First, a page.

Dyson is Developing Ventilators for the NHS

Dyson announced that they would develop a new type of medical ventilator for the NHS to support the coronavirus. The company, led by British inventor Sir James Design, said it had responded to the government for help.

The company, led by British inventor Sir James Dyson, said it had responded to the government seeking help. Meanwhile, a consortium of more than a dozen companies aims to build ventilators based on two existing designs.

Some industry practitioners suggest that the design approach to creating a new model takes a long time. The design statement says it is working with the Cambridge-based medical company Technology to develop a meaningful and timely response.

"This is a highly complex project being undertaken in an extremely challenging timeframe," it added." We are conducting a fully regulated medical device development, including testing in the laboratory and in humans, and we are scaling up for volume."

Dr Federico Formenti, one among the OxVent team,stated that "Creating new designs which can complement existing models might help meet demand."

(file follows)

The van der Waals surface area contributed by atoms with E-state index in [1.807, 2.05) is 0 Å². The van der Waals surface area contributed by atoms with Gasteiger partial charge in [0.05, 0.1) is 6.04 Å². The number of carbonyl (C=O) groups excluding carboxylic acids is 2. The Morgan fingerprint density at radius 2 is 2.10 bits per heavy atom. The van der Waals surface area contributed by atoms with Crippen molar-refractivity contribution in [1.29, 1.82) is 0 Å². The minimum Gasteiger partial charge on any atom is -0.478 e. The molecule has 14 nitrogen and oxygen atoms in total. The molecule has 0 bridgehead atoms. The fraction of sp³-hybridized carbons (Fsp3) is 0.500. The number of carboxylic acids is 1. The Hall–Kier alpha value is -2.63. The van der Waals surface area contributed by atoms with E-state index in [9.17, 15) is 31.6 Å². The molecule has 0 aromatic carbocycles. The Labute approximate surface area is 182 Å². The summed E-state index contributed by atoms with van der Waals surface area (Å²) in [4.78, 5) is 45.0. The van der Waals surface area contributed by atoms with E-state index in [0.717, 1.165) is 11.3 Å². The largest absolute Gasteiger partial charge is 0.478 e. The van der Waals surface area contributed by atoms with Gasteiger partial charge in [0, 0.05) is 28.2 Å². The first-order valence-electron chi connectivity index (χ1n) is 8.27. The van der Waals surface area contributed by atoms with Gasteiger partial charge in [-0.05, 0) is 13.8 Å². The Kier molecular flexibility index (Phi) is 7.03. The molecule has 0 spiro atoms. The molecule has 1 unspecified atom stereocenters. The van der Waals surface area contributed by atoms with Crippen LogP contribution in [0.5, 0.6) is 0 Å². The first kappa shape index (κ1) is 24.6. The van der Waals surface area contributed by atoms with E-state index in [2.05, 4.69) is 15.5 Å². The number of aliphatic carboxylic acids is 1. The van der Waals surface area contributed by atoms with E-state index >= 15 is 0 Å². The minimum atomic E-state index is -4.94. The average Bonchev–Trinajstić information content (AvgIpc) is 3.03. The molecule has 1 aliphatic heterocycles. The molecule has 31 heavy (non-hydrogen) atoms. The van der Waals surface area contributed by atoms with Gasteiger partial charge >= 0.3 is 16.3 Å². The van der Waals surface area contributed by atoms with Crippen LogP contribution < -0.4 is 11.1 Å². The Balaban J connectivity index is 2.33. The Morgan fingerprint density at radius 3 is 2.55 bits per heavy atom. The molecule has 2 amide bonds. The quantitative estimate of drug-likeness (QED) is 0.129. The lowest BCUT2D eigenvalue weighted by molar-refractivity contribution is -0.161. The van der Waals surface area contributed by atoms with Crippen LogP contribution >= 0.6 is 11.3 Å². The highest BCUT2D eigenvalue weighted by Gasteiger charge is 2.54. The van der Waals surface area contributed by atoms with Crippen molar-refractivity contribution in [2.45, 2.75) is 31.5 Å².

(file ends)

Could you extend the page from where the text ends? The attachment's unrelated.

"Companies can't switch overnight - you can't put a Formula One component into a ventilator, it will take time."

The project is still waiting to be heard from the government. It usually takes two to three years for a new ventilator to be designed and marketed, and the NHS is worried about a shortage of equipment within weeks.

As per Dr Marion Hersh, "Recreating established prototypes is likely to be a faster way to deal with the immediate demand." The senior lecturer in biomedical engineering.ng at the University of Glasgow "They may not have to go through all the regulatory hoops, but regulation will still need to be done properly. However, there could be value in more than one option in the slightly longer term."

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